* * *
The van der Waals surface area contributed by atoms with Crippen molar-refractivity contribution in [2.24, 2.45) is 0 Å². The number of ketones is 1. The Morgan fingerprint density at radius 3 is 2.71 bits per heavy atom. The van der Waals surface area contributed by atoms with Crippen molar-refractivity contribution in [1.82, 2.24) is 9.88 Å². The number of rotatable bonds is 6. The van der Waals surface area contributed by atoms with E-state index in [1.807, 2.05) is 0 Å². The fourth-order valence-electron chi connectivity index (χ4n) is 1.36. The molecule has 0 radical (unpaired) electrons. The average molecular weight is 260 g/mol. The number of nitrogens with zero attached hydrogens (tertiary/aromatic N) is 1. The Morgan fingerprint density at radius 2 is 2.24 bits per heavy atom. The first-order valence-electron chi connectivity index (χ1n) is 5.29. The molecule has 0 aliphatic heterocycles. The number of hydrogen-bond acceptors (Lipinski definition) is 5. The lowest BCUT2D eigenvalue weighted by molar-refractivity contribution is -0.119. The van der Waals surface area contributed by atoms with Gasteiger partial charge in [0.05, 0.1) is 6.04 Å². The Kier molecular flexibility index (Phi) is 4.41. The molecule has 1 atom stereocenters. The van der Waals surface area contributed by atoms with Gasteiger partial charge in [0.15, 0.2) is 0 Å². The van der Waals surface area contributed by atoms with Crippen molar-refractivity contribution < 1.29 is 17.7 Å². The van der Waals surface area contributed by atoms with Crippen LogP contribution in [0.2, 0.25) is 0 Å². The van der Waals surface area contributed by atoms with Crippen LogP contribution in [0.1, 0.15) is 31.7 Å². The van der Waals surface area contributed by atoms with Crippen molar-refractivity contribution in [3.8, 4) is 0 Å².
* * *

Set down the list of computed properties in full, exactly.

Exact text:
The van der Waals surface area contributed by atoms with Crippen molar-refractivity contribution in [2.24, 2.45) is 0 Å². The number of ketones is 1. The Morgan fingerprint density at radius 3 is 2.71 bits per heavy atom. The van der Waals surface area contributed by atoms with Crippen molar-refractivity contribution in [1.82, 2.24) is 9.88 Å². The number of rotatable bonds is 6. The van der Waals surface area contributed by atoms with E-state index in [1.807, 2.05) is 0 Å². The fourth-order valence-electron chi connectivity index (χ4n) is 1.36. The molecule has 0 radical (unpaired) electrons. The average molecular weight is 260 g/mol. The number of nitrogens with zero attached hydrogens (tertiary/aromatic N) is 1. The Morgan fingerprint density at radius 2 is 2.24 bits per heavy atom. The first-order valence-electron chi connectivity index (χ1n) is 5.29. The molecule has 0 aliphatic heterocycles. The number of hydrogen-bond acceptors (Lipinski definition) is 5. The lowest BCUT2D eigenvalue weighted by molar-refractivity contribution is -0.119. The van der Waals surface area contributed by atoms with Gasteiger partial charge in [0.05, 0.1) is 6.04 Å². The Kier molecular flexibility index (Phi) is 4.41. The molecule has 1 atom stereocenters. The van der Waals surface area contributed by atoms with Gasteiger partial charge in [0.15, 0.2) is 0 Å². The van der Waals surface area contributed by atoms with Crippen molar-refractivity contribution < 1.29 is 17.7 Å². The van der Waals surface area contributed by atoms with Crippen LogP contribution in [0.2, 0.25) is 0 Å². The van der Waals surface area contributed by atoms with Crippen LogP contribution in [0.1, 0.15) is 31.7 Å². The van der Waals surface area contributed by atoms with Crippen molar-refractivity contribution in [3.8, 4) is 0 Å².